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IRS Explains Consequences of Employer’s Tax Payments for Prior Year Fringe Benefits


· 5 minute read


· 5 minute read

Program Manager Technical Advice Memorandum 2018-015 (June 25, 2018)

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The IRS Office of Chief Counsel has released a memo clarifying the tax and reporting consequences of an employer’s payment of federal income tax withholding and FICA (Social Security and Medicare) tax on taxable fringe benefits that were not included in wages or reported on Form W-2 for the year in which the employee received the benefits. The issues arose in an IRS employment tax examination of an employer that in 2016 failed to include $10,000 of taxable fringe benefits in an employee’s wages. The IRS examiners asked whether the employer’s payment of the federal income tax withholding and FICA taxes in 2018 would increase the employee’s 2016 income (and the employer’s tax liability), and if not, how the employer’s payments should be reported for 2016 and 2018.

The memo explains that the employer’s satisfaction of its FICA and income tax withholding obligations in 2018 does not create additional compensation or wages for the employee for 2016. The employee receives no credit for the employer’s belated payment of its income tax withholding liability, so the payment has no effect on the employee’s 2016 income tax liability. The employer must report the employee’s additional income for 2016 (the value of the taxable fringe benefit) on Form W-2c, but that form must not report the employer’s payment as federal income tax withheld, or increase the employee’s wages because of the employer’s payment. The memo notes that if the employee files an amended return and pays the federal income tax due for 2016, the employer may be eligible for an abatement of the amount it paid as income tax withholding (so the tax would not be paid twice).

With respect to the employee’s portion of the 2016 FICA tax, the memo explains that the employee receives credit for the employer’s payment of that tax, so the fringe benefit income must be reported on Form W-2c as Social Security and Medicare wages for 2016, and the additional employee FICA tax paid by the employer must also be reported. If, after paying the employee’s FICA tax in 2018, the employer collects the amount of the payment from the employee (e.g., by deducting it from the employee’s other remuneration), the employer’s payment is not additional employee compensation in 2018. But if the employer does not seek repayment, the payment is additional 2018 wages. The employer can either withhold FICA and income tax on these additional wages, or gross up the employee’s FICA and income tax withholding for 2018 in accordance with IRS guidance.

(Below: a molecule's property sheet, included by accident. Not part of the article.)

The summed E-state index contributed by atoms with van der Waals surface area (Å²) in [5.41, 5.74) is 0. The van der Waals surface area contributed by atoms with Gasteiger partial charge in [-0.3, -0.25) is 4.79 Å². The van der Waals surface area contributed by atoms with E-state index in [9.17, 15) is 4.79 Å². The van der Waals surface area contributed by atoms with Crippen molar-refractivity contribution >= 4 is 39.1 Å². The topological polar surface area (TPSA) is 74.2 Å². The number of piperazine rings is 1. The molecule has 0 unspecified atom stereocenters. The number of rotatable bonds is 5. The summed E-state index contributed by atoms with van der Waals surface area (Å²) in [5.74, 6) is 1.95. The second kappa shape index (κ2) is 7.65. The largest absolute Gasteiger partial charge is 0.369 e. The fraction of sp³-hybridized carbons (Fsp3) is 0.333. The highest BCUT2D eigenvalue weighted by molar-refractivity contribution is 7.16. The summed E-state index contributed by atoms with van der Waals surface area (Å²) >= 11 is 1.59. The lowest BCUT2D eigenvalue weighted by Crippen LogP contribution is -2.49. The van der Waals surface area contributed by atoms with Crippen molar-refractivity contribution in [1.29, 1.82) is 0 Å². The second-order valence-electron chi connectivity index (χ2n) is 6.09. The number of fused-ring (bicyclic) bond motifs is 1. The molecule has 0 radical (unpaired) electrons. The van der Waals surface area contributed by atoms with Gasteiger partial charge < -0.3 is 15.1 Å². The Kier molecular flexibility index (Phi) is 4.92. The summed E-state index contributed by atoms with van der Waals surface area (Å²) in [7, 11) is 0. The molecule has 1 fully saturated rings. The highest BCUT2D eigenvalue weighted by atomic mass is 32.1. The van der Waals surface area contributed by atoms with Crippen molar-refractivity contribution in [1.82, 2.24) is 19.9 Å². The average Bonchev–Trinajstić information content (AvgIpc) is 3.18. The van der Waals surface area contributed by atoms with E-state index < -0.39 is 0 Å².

EBIA Comment: This memo highlights the difference between the federal tax liabilities of employers and employees. If an employer satisfies its federal income tax withholding obligation in a later year, there is no benefit to the employee. (A footnote in the memo rejects the conclusion reached in an earlier IRS memo that an employer’s payment of its income tax withholding liability in a subsequent calendar year would be additional compensation to the employee.) When the employee files an amended income tax return, there will be no credit for the employer’s payment, leaving the employee to pay any tax due on the additional income. By contrast, employees receive credit for an employer’s payment of the employee portion of the FICA tax, assuring that their earning records (and their future Social Security and Medicare benefits) accurately reflect their earnings. Program Manager Technical Advice memos provide legal advice to IRS national program executives and managers. While they cannot be used or cited as precedent, they are helpful in determining the IRS’s position. For more information, see EBIA’s Fringe Benefits manual at Section II.F (“Tax Basics for Fringe Benefits: Employment Taxes”). See also EBIA’s Cafeteria Plans manual at Section XXXVII.H.2 (“Too Much Salary Withheld; Error Found After Year-End”).

Contributing Editors: EBIA Staff.

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